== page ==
Browse Illinois Water Resources Center - Agriculture by Title

  • Bernacchi, Carl J.; VanLoocke, Andy (University of Illinois at Urbana-Champaign. Water Resources Center, 2013)

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  • Lupi, Frank, Jr.; Braden, John B. (University of Illinois at Urbana-Champaign. Water Resources Center, 1988-12)
    To mitigate damages caused by agricultural runoff, private lake owners' associations are paying for inlake and instream pollution abatement measures and onland conservation practices. This phenomenon supports the notion ...

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  • Davenport, Lynn A.; Lembke, Walter D.; Jones, Benjamin A., Jr. (University of Illinois at Urbana-Champaign. Water Resources Center, 1973-03)
    The fate of nitrates as they travel through a long porous column at a slow rate was observed in this study with temperature and substrate materials variable. During a one month period of flow with pore velocities averaging ...

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  • Walker, P.N.; Thorne, M.D.; Benham, E.C.; Goetsch, W.D. (University of Illinois at Urbana-Champaign. Water Resources Center, 1981-04)
    This project investigated combinations of both irrigation and drainage treatments in order to determine the best water management practices for field crop production in claypan soils in the upper Midwest. Four years of ...

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  • Walker, Paul N.; Lembke, Walter D. (University of Illinois at Urbana-Champaign. Water Resources Center, 1977-01)
    The recycling agricultural runoff concept is the storage of excess water from agricultural land and using this water for irrigation of the same land when moisture supplies are low. Coincidentally, the system also recycles ...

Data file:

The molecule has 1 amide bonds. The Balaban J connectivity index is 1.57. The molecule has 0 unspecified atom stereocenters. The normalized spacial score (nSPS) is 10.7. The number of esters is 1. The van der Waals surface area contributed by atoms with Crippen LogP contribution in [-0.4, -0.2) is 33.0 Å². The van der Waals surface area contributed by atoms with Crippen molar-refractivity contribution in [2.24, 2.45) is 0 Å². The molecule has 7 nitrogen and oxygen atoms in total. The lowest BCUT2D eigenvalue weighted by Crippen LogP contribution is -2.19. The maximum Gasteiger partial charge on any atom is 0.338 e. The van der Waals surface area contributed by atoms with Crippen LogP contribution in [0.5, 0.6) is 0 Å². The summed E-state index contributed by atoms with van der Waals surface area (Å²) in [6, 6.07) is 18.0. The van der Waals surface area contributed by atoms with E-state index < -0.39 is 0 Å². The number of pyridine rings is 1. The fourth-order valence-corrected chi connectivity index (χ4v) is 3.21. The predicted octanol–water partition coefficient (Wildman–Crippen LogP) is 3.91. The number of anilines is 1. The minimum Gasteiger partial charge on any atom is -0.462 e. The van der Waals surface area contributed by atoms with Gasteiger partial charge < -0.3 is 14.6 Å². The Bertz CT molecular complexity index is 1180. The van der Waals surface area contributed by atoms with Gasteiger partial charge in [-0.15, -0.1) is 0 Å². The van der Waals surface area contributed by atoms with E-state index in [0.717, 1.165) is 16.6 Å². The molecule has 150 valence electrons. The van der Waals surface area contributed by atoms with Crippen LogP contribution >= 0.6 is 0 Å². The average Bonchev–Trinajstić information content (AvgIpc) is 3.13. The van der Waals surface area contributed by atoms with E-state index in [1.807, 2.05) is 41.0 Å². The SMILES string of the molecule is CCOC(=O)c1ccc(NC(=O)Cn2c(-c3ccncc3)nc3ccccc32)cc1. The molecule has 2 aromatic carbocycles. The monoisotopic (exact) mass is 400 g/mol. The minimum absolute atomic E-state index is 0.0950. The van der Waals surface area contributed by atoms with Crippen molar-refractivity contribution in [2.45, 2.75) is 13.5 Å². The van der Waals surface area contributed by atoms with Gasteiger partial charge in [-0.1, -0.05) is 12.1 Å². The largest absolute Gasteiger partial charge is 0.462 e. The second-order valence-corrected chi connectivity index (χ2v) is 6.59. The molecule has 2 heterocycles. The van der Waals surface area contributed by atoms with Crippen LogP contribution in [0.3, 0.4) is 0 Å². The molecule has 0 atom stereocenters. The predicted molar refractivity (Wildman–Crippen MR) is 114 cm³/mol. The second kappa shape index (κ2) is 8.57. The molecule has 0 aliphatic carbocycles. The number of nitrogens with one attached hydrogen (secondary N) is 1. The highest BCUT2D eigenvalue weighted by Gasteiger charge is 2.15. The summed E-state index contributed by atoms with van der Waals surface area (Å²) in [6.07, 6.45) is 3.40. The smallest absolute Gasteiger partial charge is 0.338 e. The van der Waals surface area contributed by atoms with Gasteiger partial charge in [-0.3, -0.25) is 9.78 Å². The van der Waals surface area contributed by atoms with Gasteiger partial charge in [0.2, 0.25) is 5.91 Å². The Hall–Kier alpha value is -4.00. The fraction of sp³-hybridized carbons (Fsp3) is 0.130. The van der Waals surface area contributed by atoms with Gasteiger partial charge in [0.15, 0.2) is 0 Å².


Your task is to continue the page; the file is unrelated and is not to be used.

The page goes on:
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  • Jurgens, S.; Johnson, R.R.; Boyer, J.S. (University of Illinois at Urbana-Champaign. Water Resources Center, 1975-06)
    Irrigation represents the largest segment of consumptive water use in the U.S. Consequently, improvements in the efficiency of irrigation can have an important effect on the amount of water available for other uses. This ...

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  • Boyer, J.S. (University of Illinois at Urbana-Champaign. Water Resources Center, 1972-07)
    Two of the largest problems in irrigation planning are 1) the measurement of crop moisture status and 2) the interpretation of the measurements in terms of irrigation need. This research program was devoted to both these ...

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  • Sipp, S.K.; Lembke, W.D.; Boast, C.D.; Thorne, M.D.; Walker, P.N. (University of Illinois at Urbana-Champaign. Water Resources Center, 1984-06)
    Irrigation scheduling with soil moisture monitoring devices provided the most efficient use of water on claypan soils. Corn was found to be particularly responsive to both drainage and irrigation with average yield increases ...

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